“We must end the tyranny of oil…for a few days and then let them carry on crushing our kids future once again.”

    “Change you can believe in…until the next commercial break.”

    Is humanity really going to throw its children overboard? Like this? Too pathetic to believe…

  9. Mark says:

    OPPORTUNITY? As some point, americans will expect congress to just deal with legislation about a SINGLE subject at a time, so things sink or swim based on the merits and not just snuck in as riders on unrelated items. Lots of states do it that way.

    See http://ballotpedia.org/wiki/index.php/Single-subject_rule

    I’d bytch about the non-constitutional 60-votes needed rule to get bills out of the senate too (the supermajority) but one thing at a time.

  10. Bob Geiger says:

    Let us be moved to action and not just outrage. Read the stories on the pipeline deal carefully. An administration official is quoted in today’s Post as saying that the GOP insisted on language which means the pipeline permit will be rejected. The State Department said essentially the same thing the day before. The tax cut deal does not mean the pipeline will be approved, by any means. We need to press the White House to deny the permit. Ultimately, this is likely to be a political decision, as it has been all along. Activists in the streets turned the politics against the pipeline last month. Now the Republicans are trying to turn the politics back by asserting that this will create 20,000 jobs. This jobs creation claim is not true, as the above blog post makes clear. That is the message that we need to all be doing our best to get out in the next days and week. That will create a political environment where Obama can deny the permit.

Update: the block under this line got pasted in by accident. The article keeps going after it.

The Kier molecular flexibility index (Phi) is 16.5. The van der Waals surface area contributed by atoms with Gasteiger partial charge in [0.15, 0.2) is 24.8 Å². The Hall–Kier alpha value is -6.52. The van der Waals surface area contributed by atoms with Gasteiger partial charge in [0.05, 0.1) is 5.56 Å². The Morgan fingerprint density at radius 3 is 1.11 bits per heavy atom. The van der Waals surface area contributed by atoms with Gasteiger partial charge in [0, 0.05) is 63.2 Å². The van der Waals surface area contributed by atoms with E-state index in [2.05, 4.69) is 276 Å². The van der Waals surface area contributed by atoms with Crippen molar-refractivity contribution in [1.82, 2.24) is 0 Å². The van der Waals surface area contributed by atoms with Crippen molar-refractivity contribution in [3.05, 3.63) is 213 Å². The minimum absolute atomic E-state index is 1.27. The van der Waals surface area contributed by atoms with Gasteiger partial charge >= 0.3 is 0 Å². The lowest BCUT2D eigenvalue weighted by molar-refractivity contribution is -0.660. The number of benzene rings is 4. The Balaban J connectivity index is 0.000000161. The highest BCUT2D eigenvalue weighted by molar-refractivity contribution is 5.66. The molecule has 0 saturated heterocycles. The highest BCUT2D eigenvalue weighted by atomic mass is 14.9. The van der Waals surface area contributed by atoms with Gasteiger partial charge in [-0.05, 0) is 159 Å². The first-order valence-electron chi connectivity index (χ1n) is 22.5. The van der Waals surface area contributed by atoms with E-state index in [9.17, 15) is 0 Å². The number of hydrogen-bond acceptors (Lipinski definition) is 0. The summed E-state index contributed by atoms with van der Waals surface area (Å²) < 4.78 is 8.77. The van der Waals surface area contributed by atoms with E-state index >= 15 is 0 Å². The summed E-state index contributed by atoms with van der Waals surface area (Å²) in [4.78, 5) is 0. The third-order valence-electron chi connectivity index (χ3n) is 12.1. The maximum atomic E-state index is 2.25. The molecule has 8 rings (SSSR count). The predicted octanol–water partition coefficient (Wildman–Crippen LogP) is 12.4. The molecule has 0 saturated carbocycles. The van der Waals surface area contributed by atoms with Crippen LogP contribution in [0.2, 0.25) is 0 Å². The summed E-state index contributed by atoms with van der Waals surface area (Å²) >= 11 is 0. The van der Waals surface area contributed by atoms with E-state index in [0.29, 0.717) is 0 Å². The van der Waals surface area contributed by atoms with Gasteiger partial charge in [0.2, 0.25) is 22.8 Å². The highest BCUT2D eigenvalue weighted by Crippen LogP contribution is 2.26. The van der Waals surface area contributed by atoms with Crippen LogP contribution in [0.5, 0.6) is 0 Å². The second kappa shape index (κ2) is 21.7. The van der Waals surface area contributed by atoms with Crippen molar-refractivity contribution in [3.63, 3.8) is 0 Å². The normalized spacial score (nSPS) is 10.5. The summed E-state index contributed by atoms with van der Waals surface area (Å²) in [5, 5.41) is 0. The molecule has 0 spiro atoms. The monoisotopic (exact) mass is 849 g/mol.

• Mike Roddy says:

      We can’t trust the language of a bill the Republicans are passing, or a statement from Obama on the subject unless it includes a firm commitment to either veto or deny the permit- backed by support from State and Interior.

    • Ernest says:

      Unfortunately, it’s not just Republican’s claim of jobs. Unions and the AFL-CIO support the pipeline. This is a strategy to split the Democratic base. (Of course, both sides play these games on each other.) How the president will get out of this political double bind probably depends on the language of the text. There may be questions on “interpretation” and constitutionality that may even take some time. But we will see.

      http://www.huffingtonpost.com/2011/12/17/obama-keystone-pipeline-payroll-tax-cut_n_1155542.html

  11. Bob Geiger says:

    I’m not asking anyone to trust anything. I’m merely suggesting that we look carefully at what is happening and find the best way to exert pressure to influence the outcome of the process in a way that benefits the planet.

  12. CTG says:

    I think the jobs they had in mind were the tens of thousands of security guards it will take to make sure no one blows up the damn pipeline…